Vincent R. "Falcon" Falcone was the star of the 1987 G.I. Joe animated movie where it was revealed that he was Duke’s brother. Brash and not good with following rules, his journey in the film was that of redemption but also a signal that Hasbro wanted to replace older characters such as Duke with new heroes. The name Falcon was coined as the character was originally meant to be the son of General Hawk, but that idea was abandoned in favour of being Duke’s brother. In the comics, Falcon had a more measured role where Larry Hama introduced him as the leader of an illegitimate G.I. Joe unit that was quickly incorporated into the main team by General Hawk.
The Falcon figure has been controversial because of his face. Even before he was released, fans were worrying about the figure’s face. But when it arrived, many commentators felt that the face was the worst of the G.I. Joe Classified line. What I must point out is that if he had been a villain, the face would have been fine. But we expect our heroes to look good and heroic. That was the archetype that Falcon had in the G.I. Joe movie, but that is not the one he was given here. Instead of being young daredevil, here he looks like an old major who has seen some dire things.
As mentioned, Falcon is supposed to be youthful and good-looking. He is not here. His face is grizzled, and he looks tired. As an older major, it would have worked, but not as a lieutenant. The suit, however, does recall the original action figure with darker hues that veer away from the olive colours he had. The camouflage pattern is not a stark as the old toy. His classic boot design has been updated here, even though the footwear is probably no longer standard issue in the United States’ military. Of course, Falcon sports his classic green beret and a handkerchief. Save for the horrible face sculpt, this looks like Falcon.
The sculpt is problematic beyond the face. It is the same one used for the Classified Recondo action figure, and both have the same flaws, although this build is entirely pinless at the elbows and knees. Their hands are too big for the forearms and their bodies overall. Falcon’s head is already too large, but they figures are still too big in comparison. Only one hand would be needed to completely cover his face. Another problem with the sculpt is that the finish on the torso is shinny not matter nor textured, like the sleeves and the pants. Thus, light bounces back a lot on this figure. If possible, shirt-wearing torsos should always be matte, not glossy.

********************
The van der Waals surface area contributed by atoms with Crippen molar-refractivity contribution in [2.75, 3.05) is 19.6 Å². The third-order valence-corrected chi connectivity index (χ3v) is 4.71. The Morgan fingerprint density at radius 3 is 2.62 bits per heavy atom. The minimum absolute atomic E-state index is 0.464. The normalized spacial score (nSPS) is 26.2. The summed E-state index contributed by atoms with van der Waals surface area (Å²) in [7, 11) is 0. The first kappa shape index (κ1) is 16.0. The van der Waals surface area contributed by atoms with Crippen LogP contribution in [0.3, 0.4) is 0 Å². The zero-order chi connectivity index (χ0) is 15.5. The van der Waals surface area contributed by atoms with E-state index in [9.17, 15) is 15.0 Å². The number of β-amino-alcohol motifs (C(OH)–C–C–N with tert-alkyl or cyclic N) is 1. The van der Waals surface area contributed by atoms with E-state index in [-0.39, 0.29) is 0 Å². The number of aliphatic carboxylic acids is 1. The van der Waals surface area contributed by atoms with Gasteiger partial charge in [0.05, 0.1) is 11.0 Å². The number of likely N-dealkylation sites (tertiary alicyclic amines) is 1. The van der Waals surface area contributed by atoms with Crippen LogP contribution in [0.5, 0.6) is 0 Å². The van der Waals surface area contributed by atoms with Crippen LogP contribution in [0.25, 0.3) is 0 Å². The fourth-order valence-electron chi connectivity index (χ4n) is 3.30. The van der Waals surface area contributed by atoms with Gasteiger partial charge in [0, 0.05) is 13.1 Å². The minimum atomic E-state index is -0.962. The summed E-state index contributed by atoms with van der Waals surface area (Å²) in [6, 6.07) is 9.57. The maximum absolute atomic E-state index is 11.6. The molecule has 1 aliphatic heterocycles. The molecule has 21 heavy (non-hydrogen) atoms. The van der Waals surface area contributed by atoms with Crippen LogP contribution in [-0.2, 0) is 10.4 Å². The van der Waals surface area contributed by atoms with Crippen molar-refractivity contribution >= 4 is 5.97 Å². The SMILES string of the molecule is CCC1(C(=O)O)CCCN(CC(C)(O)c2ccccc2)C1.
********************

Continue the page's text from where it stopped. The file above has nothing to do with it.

Regardless, Falcon looks muscular and more compact than other Joes of his weight and size, like Duke. One major flaw of this figure is the sculpted in knife on Falcon’s harness. This is the first G.I. Joe Classified action figure to feature such sculpting shortcut. It does not look good at all and is a major departure from a line that has stood out against Marvel Legends and others as having real gear, figures can handle.
The paint application is quite good, regardless of the face. The lips’ dark pink shading only looks bad and like lipstick in photography. In person, they do not stand out as much. Like I wrote above, the hues of the uniform are darker and not stark enough for the camouflage effect. There are a few paint blemishes in Falcon’s face, with droplets of paints with his hair colour.
Falcon is the standard G.I. Joe Classified middle-range male height, a tad shorter than his brother Duke, but about the same as Stalker. Of course, he looks great with his other teammates.
Because his backpack is heavy and its peg does not fit well, Falcon often falls off when he sports it. The problem was to such extent that I’d rather pose the figure without the backpack. The peg of the backpack already shows some tear, so I decided to stop trying to have it stay on the figure. Without the backpack, the figure is quite stable.